Fresh flowers are carefully placed at this coffee shop each morning. was last heard shouting “I have about can be tricky. Footpaths, if never ridden before” as the they exist at all, can be three sped out of sight. hazardous but bear in mind that There is no hint of a nanny taxes are low, and despite the state here, it’s Rafferty’s rules. tourism dollar, it is still a third There is a huge selection of world country. accommodation, from private But that also adds to its villas to luxury hotels. Private appeal. Even though the swimming pools surrounded by language of the passing hordes lush gardens, an ensuite for would suggest it’s Australian, every room and daily room there is still a local flavour to lap service are the order of the day. up. Hotels offer lavish daily Motor scooters are the most buffet breakfasts and while popular way to get about but villas will have a kitchen, one of unless you have prior many little cafes that are always experience you could be taking nearby provide the easy option. your life in your hands in the In the bigger tourist centres, frenzied local traffic. package deals for a luxury resort This, I soon learnt, is where including buffet breakfast, the accident statistics come airport pickup and a daily from. One young Aussie jumped cocktail thrown in for good on a scooter, called her two measure, are as low as $500 for friends to climb on behind and

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Canggu, it’s 10 minutes from Seminyak and also has a sports bar, restaurants, 10-pin bowling and the Body Temple Spa. There is a smorgasbord of passes with multiple inclusions to choose from for the Finn’s experience. Alternatively, pick up a Tanah Lot tour package and head off in air-conditioned comfort to one of Bali’s most beautiful seaside temples. And you can also make the most of your last day with a Day Pass to use the facilities and have a shower before catching a late flight home. Luggage is safely stored until the airport transfer arrives. It’s all just too easy, as millions of Australians have discovered. So now I am happy to say, “I’ve been to Bali too” – but I’ve still managed to avoid Kuta.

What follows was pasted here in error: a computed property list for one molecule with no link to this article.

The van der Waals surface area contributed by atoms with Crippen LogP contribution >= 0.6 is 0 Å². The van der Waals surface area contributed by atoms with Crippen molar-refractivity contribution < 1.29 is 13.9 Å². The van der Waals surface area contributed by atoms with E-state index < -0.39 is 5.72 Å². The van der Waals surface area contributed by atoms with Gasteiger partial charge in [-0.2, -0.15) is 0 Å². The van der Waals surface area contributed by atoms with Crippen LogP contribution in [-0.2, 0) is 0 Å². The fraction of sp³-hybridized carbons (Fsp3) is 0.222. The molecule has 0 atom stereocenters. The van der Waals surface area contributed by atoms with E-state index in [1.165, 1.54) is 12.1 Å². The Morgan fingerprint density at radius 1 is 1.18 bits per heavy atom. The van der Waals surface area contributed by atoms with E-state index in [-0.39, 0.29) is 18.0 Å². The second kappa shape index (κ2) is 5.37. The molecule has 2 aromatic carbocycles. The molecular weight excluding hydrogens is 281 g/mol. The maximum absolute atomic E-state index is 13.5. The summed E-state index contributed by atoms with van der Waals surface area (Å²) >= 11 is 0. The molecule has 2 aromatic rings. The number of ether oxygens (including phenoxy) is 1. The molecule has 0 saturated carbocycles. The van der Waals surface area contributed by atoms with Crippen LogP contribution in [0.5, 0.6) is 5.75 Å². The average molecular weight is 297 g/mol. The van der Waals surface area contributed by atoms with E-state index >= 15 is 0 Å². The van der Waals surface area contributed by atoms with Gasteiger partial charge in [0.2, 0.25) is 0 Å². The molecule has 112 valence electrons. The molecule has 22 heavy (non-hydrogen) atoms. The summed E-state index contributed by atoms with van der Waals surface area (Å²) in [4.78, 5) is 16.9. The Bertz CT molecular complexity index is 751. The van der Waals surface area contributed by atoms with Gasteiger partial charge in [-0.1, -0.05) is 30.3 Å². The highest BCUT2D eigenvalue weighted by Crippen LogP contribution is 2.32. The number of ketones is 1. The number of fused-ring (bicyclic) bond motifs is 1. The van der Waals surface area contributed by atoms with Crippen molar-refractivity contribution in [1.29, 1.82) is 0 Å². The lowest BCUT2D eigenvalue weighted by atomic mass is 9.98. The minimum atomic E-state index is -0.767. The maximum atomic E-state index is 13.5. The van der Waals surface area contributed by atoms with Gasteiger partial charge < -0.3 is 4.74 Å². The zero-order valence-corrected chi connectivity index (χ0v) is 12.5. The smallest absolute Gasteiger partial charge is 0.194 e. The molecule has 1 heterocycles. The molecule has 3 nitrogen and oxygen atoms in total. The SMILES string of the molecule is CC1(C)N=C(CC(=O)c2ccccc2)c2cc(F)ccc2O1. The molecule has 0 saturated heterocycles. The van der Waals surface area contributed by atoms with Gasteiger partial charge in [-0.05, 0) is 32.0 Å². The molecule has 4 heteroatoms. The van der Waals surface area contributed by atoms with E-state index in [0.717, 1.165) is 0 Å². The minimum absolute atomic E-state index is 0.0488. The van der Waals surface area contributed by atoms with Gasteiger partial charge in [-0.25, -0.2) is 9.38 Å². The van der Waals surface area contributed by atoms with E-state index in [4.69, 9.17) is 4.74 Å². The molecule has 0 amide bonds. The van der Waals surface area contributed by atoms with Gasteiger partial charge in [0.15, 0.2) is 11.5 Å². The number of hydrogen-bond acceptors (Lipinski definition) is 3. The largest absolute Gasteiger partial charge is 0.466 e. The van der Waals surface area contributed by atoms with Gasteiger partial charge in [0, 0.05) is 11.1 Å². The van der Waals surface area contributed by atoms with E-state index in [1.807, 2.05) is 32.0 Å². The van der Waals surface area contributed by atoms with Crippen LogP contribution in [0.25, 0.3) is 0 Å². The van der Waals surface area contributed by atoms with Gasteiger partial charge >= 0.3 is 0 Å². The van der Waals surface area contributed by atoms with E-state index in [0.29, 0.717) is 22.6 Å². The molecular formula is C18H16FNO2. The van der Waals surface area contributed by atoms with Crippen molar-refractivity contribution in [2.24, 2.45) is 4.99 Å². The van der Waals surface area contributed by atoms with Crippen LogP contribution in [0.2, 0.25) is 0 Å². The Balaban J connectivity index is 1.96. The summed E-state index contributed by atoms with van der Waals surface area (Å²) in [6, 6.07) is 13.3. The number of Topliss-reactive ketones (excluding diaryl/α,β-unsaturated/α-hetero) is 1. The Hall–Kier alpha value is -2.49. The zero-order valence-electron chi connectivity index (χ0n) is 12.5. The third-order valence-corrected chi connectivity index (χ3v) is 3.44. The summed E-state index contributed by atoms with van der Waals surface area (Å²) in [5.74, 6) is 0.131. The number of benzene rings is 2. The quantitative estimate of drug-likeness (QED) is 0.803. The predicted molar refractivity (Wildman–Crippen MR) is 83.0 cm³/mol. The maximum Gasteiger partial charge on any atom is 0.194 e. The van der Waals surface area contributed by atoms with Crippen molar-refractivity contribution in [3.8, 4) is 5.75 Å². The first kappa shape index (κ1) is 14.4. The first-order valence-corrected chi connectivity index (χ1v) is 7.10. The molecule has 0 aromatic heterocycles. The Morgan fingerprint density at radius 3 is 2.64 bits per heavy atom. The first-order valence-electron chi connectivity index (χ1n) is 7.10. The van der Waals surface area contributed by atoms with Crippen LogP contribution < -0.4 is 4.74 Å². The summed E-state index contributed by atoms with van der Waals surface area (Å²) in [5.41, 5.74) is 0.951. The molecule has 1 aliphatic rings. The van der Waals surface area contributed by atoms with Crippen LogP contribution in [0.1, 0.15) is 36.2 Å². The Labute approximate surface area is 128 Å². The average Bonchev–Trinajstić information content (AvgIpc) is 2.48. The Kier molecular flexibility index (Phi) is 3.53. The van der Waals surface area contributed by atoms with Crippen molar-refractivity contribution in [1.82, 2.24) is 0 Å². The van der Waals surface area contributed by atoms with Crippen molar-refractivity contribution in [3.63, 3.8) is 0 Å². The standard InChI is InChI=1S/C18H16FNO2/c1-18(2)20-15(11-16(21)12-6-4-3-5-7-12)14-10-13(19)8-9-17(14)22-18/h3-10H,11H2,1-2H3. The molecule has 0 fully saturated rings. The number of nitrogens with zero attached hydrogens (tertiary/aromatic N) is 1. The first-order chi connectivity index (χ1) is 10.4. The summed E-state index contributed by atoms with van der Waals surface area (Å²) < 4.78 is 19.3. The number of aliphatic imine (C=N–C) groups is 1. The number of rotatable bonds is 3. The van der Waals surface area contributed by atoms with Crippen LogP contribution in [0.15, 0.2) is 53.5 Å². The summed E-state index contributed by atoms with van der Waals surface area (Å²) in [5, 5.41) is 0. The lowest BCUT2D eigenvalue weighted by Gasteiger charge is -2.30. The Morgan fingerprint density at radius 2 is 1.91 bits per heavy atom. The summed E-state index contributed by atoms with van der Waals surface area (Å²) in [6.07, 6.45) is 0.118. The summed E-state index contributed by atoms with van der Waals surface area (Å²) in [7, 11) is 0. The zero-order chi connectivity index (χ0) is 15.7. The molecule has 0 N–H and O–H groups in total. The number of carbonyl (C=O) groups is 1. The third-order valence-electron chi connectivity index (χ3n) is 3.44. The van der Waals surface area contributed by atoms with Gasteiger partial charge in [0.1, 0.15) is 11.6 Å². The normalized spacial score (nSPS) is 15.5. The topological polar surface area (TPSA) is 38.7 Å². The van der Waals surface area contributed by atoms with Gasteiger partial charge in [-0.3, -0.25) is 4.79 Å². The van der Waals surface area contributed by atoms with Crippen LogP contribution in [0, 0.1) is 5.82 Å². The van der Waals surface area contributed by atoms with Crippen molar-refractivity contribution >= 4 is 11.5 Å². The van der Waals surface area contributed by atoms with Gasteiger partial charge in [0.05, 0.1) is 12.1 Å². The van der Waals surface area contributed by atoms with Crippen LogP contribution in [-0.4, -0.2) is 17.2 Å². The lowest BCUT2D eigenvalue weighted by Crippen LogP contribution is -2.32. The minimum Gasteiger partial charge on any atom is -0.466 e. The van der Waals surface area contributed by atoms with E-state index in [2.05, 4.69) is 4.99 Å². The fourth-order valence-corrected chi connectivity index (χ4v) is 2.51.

At the end of the day, it’s worth waiting for the beauty of a Bali sunset.

INCLUDING THE CHELSEA FLOWER SHOW

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per person Twin Share Ex BNE Single suppliment $470

38 YOUR TIME MAGAZINE / November 2018

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five nights. On arrival at Denpasar’s Ngurah Rai International Airport, I was met by a driver for the 20km journey to Canggu, chosen because it is not quite as hectic as some of the other beachfront centres. I also soon discovered that it’s home to Finn’s Bali, where everything is made easy. The trip took an hour as there is no hint of open road in this built-up corner of Bali. My private villa was beautifully fitted and had its own private pool with a huge shaded futon as part of the garden setting, perfect for lounging about and reading. Holidays are made of this. Massages quickly become part of the daily routine, whether it’s the local spot around the corner where I swear they use cooking oil and seldom change the batik sheet, for $6-$10 an hour; or an outing to a spa filled with the scent of essential oils, chilled towels and herbal tea for the princely sum of $30 an hour. Another attraction of Canggu is Finn’s Bali, made up of a recreation club, beach club (recommended only if you’re looking for a wild party) and the neighbouring VIP Club where you can lean back on a daybed between pool and beach, and be waited on hand and foot with tempting cocktails and topnotch tucker. It is a destination in itself, so after a day of lounging, dining at the poolside restaurant, or being pampered in the Ocean Spa, you